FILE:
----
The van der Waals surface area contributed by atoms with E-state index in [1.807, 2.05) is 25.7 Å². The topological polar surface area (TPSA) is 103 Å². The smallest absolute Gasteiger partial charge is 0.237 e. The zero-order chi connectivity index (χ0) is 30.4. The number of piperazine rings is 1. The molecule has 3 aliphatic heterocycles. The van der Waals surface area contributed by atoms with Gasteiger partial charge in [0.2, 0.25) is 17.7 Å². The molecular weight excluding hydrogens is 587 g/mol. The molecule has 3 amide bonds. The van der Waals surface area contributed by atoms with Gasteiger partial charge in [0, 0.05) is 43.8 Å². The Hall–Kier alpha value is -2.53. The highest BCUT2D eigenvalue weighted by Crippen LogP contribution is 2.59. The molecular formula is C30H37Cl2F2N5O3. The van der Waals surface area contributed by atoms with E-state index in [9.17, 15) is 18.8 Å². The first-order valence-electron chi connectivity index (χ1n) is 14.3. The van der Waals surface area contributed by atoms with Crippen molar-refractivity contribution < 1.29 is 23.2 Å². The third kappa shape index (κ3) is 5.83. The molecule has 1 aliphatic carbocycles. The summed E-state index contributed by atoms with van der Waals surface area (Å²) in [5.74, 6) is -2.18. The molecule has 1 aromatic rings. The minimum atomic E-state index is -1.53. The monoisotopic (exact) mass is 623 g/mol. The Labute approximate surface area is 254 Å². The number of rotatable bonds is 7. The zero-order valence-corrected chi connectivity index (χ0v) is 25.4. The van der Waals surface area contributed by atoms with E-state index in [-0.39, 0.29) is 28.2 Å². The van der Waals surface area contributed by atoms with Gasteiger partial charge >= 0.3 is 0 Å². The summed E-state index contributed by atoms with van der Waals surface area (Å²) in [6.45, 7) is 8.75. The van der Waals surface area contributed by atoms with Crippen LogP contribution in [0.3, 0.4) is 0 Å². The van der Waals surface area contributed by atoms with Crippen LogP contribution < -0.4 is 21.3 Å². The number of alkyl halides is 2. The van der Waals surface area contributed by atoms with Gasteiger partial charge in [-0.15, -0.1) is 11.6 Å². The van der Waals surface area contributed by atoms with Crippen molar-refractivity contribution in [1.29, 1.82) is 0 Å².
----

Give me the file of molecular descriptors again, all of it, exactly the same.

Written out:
The van der Waals surface area contributed by atoms with E-state index in [1.807, 2.05) is 25.7 Å². The topological polar surface area (TPSA) is 103 Å². The smallest absolute Gasteiger partial charge is 0.237 e. The zero-order chi connectivity index (χ0) is 30.4. The number of piperazine rings is 1. The molecule has 3 aliphatic heterocycles. The van der Waals surface area contributed by atoms with Gasteiger partial charge in [0.2, 0.25) is 17.7 Å². The molecular weight excluding hydrogens is 587 g/mol. The molecule has 3 amide bonds. The van der Waals surface area contributed by atoms with Gasteiger partial charge in [0, 0.05) is 43.8 Å². The Hall–Kier alpha value is -2.53. The highest BCUT2D eigenvalue weighted by Crippen LogP contribution is 2.59. The molecular formula is C30H37Cl2F2N5O3. The van der Waals surface area contributed by atoms with E-state index in [9.17, 15) is 18.8 Å². The first-order valence-electron chi connectivity index (χ1n) is 14.3. The van der Waals surface area contributed by atoms with Crippen molar-refractivity contribution < 1.29 is 23.2 Å². The third kappa shape index (κ3) is 5.83. The molecule has 1 aliphatic carbocycles. The summed E-state index contributed by atoms with van der Waals surface area (Å²) in [5.74, 6) is -2.18. The molecule has 1 aromatic rings. The minimum atomic E-state index is -1.53. The monoisotopic (exact) mass is 623 g/mol. The Labute approximate surface area is 254 Å². The number of rotatable bonds is 7. The zero-order valence-corrected chi connectivity index (χ0v) is 25.4. The van der Waals surface area contributed by atoms with E-state index in [-0.39, 0.29) is 28.2 Å². The van der Waals surface area contributed by atoms with Gasteiger partial charge >= 0.3 is 0 Å². The summed E-state index contributed by atoms with van der Waals surface area (Å²) in [6.45, 7) is 8.75. The van der Waals surface area contributed by atoms with Crippen LogP contribution in [0.3, 0.4) is 0 Å². The van der Waals surface area contributed by atoms with Crippen LogP contribution < -0.4 is 21.3 Å². The number of alkyl halides is 2. The van der Waals surface area contributed by atoms with Gasteiger partial charge in [-0.15, -0.1) is 11.6 Å². The van der Waals surface area contributed by atoms with Crippen molar-refractivity contribution in [1.29, 1.82) is 0 Å².